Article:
October 17, 2007
Red & Black UGA student newspaper
Artist showcases multimedia in Athens
‘Mixed mediums’ fill works
by Mandy Rogers
Elliott Earls has dabbled in nearly every artistic medium imaginable, including graphics, music, film and sculpture.
This week, he’s bringing his works to Athens, hosting lectures and film screenings, conducting a workshop and opening an art exhibition.
“I told him what a great music town Athens is, so come spend a week here,” said Mark Callahan, associate director of Ideas for Creative Exploration, a project-based program involving students, faculty and the community.
Callahan first heard of Earls at Cranbrook during his graduate study there, and then saw him perform a one-man show in Detroit.
“He was interacting with video, playing characters on the video and using instruments to trigger different stuff,” Callahan said. “It was really innovative and really kind of blew my mind.”
Earls began art at a camp in Ohio when he was 5 years old. He said he won a contest to make the “strangest hat” and never looked back.
Towards the end of high school, Earls said he explored graphics as a way to make a living in the arts. From there he attended Rochester Institute of Technology in New York to hone his craft.
“Still to this day, I look back on that time very fondly,” Earls said. “I studied figure drawing, 2-D, 3-D designs. The basics of form.”
Earls has received accolades in his work, including the Emerging Artist Grant from Wooster Group in Manhattan, the chance to perform at the Exit Festival outside of Paris and forming the Apollo Program Studio, the studio aspect of his work.
“I always made electronic music and started working towards acoustic music,” Earls said. “I met this totally amazing mandolin player (Benjamin Teague), and we began writing strange, bluegrass, folk songs and started building a band.”
That band, The Venomous Sons of Jonah, will perform at the two sets this weekend at Athens Ciné, coinciding with the screening of Earls’ experimental film “Catfish” and clips of his unfinished project “The Saranay Motel.”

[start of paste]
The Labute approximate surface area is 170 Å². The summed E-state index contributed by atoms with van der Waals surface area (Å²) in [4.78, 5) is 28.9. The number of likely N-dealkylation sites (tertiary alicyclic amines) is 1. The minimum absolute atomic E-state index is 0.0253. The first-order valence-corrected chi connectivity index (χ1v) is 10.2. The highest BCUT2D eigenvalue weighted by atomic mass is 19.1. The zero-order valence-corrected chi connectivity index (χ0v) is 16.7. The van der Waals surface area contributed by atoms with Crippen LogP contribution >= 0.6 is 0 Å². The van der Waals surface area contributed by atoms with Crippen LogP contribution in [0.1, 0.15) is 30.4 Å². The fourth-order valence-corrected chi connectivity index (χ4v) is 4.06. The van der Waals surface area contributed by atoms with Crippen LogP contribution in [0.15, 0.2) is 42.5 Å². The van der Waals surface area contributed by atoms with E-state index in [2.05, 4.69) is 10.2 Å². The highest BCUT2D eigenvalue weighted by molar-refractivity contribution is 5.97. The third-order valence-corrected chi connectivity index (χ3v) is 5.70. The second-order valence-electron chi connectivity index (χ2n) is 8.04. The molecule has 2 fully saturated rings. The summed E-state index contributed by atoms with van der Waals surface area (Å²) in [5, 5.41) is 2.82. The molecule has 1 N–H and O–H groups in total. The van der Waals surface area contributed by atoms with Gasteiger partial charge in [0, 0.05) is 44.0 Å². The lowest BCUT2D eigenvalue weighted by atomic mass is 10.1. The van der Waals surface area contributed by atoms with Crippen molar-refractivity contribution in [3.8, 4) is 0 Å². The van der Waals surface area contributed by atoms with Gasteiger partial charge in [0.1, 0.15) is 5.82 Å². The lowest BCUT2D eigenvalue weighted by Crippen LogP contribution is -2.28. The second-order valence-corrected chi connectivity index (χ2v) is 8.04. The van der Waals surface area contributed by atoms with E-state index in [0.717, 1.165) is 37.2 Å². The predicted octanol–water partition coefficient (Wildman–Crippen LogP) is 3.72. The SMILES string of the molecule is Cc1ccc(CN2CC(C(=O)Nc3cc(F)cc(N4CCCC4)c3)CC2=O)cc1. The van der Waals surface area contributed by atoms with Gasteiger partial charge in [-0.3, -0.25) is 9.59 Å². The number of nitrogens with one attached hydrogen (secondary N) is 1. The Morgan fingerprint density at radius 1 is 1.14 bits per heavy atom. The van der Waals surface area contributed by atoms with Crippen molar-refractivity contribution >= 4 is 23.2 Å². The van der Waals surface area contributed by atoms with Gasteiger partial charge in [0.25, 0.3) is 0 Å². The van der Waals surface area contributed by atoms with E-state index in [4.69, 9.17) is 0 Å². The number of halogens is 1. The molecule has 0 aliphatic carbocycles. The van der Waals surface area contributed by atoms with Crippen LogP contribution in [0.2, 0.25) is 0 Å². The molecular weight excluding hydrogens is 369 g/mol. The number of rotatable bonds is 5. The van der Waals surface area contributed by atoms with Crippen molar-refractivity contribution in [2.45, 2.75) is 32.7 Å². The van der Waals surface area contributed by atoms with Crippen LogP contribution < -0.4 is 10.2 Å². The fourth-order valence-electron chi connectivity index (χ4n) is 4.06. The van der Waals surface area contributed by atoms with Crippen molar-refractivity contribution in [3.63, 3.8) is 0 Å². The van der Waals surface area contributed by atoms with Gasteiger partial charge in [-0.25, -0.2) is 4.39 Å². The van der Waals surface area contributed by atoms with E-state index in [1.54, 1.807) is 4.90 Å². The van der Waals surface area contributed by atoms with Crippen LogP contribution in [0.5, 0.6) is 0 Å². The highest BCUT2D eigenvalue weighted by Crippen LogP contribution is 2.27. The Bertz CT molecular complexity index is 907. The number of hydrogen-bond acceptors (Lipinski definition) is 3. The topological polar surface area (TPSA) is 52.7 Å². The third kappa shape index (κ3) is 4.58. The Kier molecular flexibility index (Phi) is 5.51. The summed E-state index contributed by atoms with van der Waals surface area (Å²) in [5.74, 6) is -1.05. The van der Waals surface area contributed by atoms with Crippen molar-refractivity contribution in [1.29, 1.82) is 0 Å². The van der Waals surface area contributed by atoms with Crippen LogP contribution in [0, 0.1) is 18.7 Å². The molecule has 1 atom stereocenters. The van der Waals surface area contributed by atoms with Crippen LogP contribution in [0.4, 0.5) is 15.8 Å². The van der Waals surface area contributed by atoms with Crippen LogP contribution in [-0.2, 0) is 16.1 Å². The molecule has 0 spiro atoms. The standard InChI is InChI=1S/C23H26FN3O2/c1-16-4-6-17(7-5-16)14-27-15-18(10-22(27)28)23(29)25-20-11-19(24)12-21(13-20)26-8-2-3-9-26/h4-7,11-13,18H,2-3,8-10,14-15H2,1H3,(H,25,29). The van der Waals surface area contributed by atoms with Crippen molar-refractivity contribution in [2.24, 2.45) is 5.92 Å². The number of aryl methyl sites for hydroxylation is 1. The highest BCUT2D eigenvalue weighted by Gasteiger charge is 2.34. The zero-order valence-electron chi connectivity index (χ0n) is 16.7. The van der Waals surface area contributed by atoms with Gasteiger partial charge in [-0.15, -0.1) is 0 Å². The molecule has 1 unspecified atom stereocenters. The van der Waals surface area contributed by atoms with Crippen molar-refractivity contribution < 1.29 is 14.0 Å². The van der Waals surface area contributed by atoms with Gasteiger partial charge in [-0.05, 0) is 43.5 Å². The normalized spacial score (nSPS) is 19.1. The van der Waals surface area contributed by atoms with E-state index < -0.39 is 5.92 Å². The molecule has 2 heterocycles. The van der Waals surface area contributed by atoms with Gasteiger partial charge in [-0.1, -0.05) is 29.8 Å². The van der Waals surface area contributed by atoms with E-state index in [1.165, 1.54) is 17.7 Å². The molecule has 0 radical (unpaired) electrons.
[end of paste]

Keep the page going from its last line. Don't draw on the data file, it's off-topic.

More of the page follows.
Though trained as a graphic designer, Earls said his favorite kind of art is mixing the various mediums he’s learned.
“‘Catfish’ combines animation, live action and performance work,” Earls said. “It’s kind of a documentary of my work. [It] was in a lot of ways about removing the narrative.”
His new movie brings the narrative back with a story of two of Detroit’s least talented hip-hop musicians and their “rags-to-riches-to-rags story” where they find success but lose it all.
His exhibition opens this weekend at Lamar Dodd School of Art and stays through December.
“I produce photographs and objects that are tangentially related to the event, basically sets for the film,” Earls said. “The exhibition will have some of those as well as sculptures, photographs, bronze busts and clay board etchings.”
The workshop Earls is teaching will bring students with an art or music background together to work on “The Saranay Motel.”
Earls will show the class some unfinished scenes of his film and examine the skills those in attendance can bring to it.
“We’re gonna try and brainstorm some small scene to shoot in high definition,” Earls said. “They can actually be in the film.”
Callahan said the workshop is a valuable experience for students at the University.
“The idea is to bring together students who want to be a part of it from all different areas,” Callahan said.
Earls’ week of residence in Athens is jam-packed with a list of eclectic activities, but he said he’s excited.
“I’ve never been to Athens before, and I’ve heard it’s a pretty hip place.”